Authors of such Christian classics as The Hiding Place (Corrie Ten Boom), Cross and the Switchblade (David Wilkerson), and God’s Smuggler (Bro. Andrew), Elizabeth and John Sherrill have ghostwritten, co-authored and edited more books and articles than I can grasp. They were editors and contributors of the Guideposts Magazine back in the day when people thought it was a travel magazine, if they’d heard of it all. The Sherrills traveled coast-to-coast, up to Alaska and around the world, writing over two thousand stories of real people and the great work God had performed in their lives.
In April 2012, I had the privilege of attending Elizabeth Sherrill’s Master’s Writers Workshop. The week I spent at YWAM (Youth with a Mission) Woodcrest was so huge it’s hard to approach in a mere blog post. So I’m going to make it a six part series, taking it one day at a time with the hope I can be as interesting my witty teachers.
Monday—A Day with God’s Greats
I didn’t sleep much Sunday night. Much of the night was spent watching for the dawn, waiting for my alarm to go off. I was up getting dressed before it had the chance.
No one else at the dorms did much breakfast, so it was just me most mornings. I didn’t mind. It was good quiet time and a peaceful view.
I was the first in the classroom, straightening things and asking Joyce what she needed done. I folded name table tents and tried to meet people as they came in. I knew some.
I saw Elizabeth and John Sherrill when they arrived but was too busy lining out last minute arrangements to introduce myself. That was okay. I sat across from Ms. Elizabeth the whole week.
Phyllis, sister of Janice Cunningham Rogers and Loren Cunningham, led our first devotion of the week, regaling us with stories of their humble beginnings including the time she and her husband were down to their last set of wheels. It had carpet on the dashboard and they had to tie the muffler up.
“God took care of our pride real quick.”
Then Elizabeth Sherrill prepared to take charge. She didn’t care for the table set up, putting her at the head. She moved to the side, and we rearranged the other end so that everyone faced each other as much as possible. She called it the “editorial board.” All the writers were on it. She partnered us with the person on our left, to serve as their “editor,” the one who would start the evaluation of the manuscript.
Ms. Elizabeth passed the mic around for us to introduce ourselves, talk about our writing and what our ultimate goal was. I’d established mine some time back:
To meet someone in heaven who says, “I’m here because of the stories you wrote.”
I know Elizabeth Sherrill will have that. There were people in that room who had were saved and dedicated their life to ministry after reading one of the Sherrill’s books.
Right off that first day, my story came around for critique, to be used as a teaching tool, good or bad. I wasn’t nervous. Much. Just thought about stepping out of the room for the whole time…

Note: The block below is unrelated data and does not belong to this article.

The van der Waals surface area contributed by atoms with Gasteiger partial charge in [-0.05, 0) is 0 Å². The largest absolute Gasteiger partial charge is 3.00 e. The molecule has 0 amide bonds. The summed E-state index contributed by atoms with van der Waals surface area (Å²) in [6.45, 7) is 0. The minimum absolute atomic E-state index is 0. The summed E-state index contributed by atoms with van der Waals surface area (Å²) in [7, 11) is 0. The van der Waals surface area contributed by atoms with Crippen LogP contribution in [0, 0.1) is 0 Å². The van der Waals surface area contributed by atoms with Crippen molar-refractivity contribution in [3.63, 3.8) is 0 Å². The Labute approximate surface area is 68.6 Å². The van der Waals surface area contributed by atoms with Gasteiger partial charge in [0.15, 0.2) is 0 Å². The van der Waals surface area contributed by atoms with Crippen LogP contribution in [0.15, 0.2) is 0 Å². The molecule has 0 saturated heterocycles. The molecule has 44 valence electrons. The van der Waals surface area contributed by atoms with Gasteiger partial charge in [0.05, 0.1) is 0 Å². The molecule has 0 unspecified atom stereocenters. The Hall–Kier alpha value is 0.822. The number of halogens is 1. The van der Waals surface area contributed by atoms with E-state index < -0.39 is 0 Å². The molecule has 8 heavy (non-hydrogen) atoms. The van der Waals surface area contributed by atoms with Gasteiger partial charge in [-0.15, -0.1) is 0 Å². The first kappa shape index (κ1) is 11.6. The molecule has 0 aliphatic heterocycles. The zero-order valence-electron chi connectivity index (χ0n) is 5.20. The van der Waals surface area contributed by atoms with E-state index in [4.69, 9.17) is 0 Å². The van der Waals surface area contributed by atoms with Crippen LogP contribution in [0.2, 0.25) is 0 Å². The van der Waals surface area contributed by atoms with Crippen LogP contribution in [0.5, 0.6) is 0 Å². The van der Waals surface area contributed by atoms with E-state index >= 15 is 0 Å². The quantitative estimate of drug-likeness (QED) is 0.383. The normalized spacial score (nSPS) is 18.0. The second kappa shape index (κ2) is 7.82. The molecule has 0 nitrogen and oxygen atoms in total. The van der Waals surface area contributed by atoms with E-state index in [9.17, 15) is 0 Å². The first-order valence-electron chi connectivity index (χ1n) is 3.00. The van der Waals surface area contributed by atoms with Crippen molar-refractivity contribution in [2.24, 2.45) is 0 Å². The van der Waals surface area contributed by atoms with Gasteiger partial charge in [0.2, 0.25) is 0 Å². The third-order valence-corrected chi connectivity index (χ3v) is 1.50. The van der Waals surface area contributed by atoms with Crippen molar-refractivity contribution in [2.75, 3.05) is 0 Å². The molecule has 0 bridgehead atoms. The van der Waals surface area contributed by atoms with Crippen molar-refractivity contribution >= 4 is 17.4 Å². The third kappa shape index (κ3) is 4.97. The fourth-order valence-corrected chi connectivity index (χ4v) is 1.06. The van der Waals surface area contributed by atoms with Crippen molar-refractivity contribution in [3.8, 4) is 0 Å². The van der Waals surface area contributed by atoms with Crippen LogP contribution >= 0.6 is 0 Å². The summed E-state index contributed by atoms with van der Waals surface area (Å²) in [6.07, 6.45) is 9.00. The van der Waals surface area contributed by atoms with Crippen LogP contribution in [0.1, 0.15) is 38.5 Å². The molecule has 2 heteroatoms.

Really, it wasn’t so bad. The main thing that came out was my lack of enthusiasm for research. Then I got to talk about my novel (Update: I finished the first draft in February, 2013). Everyone liked the premise, giving me another spur in the side to get it done.
That first day, I felt comfortable with everyone, with my place at the table. We were writers, trying to figure it all out and knowing we wouldn’t before our lives ended. But this was the opportunity to learn from some of the greatest Christian writers of our time.
Around noon that day, we had a special visitor, Loren Cunningham, founder of YWAM and the one credited with Is That Really You, God?: Hearing the Voice of God. The Sherrills worked on that book with his sister, Janice, who co-wrote with him.
I sat stunned at the stories that poured out of him, the laughter, and the connection between old friends. For only the second time ever, four special people were together in one place—the Sherrills, Loren Cunningham, and Janice Rogers.
After an hour and telling about the thousands of militants coming out of the jungle after YWAMers ministered to them, Mr. Cunningham leaned forward. “I said all that to say this—we need more Christian writers!”
I’ll never forget those words.
The day was far from over as we all packed up after dinner and headed to one of my mentor’s home, the one God used to get me in that week, Sandi and Scott Tompkins. There, we stuffed with desserts and sat around for an open questions time with the pros.
How do I describe such a mind-blowing experience of the stories that poured out, the theories about Christian media, trans media, filmmaking, writing, and culture today in America? Why didn’t I have a recorder?
The evening ended way too soon.
In the next post are details of how the workshop proceeded.
Special thanks to Scott Tompkins for most of these photos!
What’s your ultimate goal with the life God has given you? Do you realize you are one of God’s great?